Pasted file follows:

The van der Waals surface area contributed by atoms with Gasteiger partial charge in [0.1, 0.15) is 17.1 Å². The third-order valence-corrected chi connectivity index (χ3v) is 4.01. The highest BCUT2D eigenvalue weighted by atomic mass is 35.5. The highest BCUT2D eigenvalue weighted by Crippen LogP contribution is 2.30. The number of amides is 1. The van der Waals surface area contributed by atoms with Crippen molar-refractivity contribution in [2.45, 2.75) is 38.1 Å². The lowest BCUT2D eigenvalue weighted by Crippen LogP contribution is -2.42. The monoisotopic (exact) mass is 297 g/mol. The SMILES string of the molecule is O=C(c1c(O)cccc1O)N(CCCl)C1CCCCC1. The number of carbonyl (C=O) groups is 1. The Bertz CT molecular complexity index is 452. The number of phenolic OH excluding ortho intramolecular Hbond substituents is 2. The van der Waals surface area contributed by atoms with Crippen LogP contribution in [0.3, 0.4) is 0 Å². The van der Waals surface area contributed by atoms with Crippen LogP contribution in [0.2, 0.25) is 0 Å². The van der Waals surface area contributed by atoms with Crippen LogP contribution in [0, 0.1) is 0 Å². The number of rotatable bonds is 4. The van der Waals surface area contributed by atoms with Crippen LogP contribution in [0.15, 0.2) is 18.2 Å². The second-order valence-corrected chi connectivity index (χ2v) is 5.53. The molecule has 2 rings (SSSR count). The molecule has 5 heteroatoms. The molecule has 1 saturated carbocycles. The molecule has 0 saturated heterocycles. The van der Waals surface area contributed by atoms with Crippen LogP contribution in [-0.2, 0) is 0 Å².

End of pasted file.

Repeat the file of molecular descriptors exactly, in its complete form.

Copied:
The van der Waals surface area contributed by atoms with Gasteiger partial charge in [0.1, 0.15) is 17.1 Å². The third-order valence-corrected chi connectivity index (χ3v) is 4.01. The highest BCUT2D eigenvalue weighted by atomic mass is 35.5. The highest BCUT2D eigenvalue weighted by Crippen LogP contribution is 2.30. The number of amides is 1. The van der Waals surface area contributed by atoms with Crippen molar-refractivity contribution in [2.45, 2.75) is 38.1 Å². The lowest BCUT2D eigenvalue weighted by Crippen LogP contribution is -2.42. The monoisotopic (exact) mass is 297 g/mol. The SMILES string of the molecule is O=C(c1c(O)cccc1O)N(CCCl)C1CCCCC1. The number of carbonyl (C=O) groups is 1. The Bertz CT molecular complexity index is 452. The number of phenolic OH excluding ortho intramolecular Hbond substituents is 2. The van der Waals surface area contributed by atoms with Crippen LogP contribution in [0.3, 0.4) is 0 Å². The van der Waals surface area contributed by atoms with Crippen LogP contribution in [0.2, 0.25) is 0 Å². The van der Waals surface area contributed by atoms with Crippen LogP contribution in [0, 0.1) is 0 Å². The number of rotatable bonds is 4. The van der Waals surface area contributed by atoms with Crippen LogP contribution in [0.15, 0.2) is 18.2 Å². The second-order valence-corrected chi connectivity index (χ2v) is 5.53. The molecule has 2 rings (SSSR count). The molecule has 5 heteroatoms. The molecule has 1 saturated carbocycles. The molecule has 0 saturated heterocycles. The van der Waals surface area contributed by atoms with Crippen LogP contribution in [-0.2, 0) is 0 Å².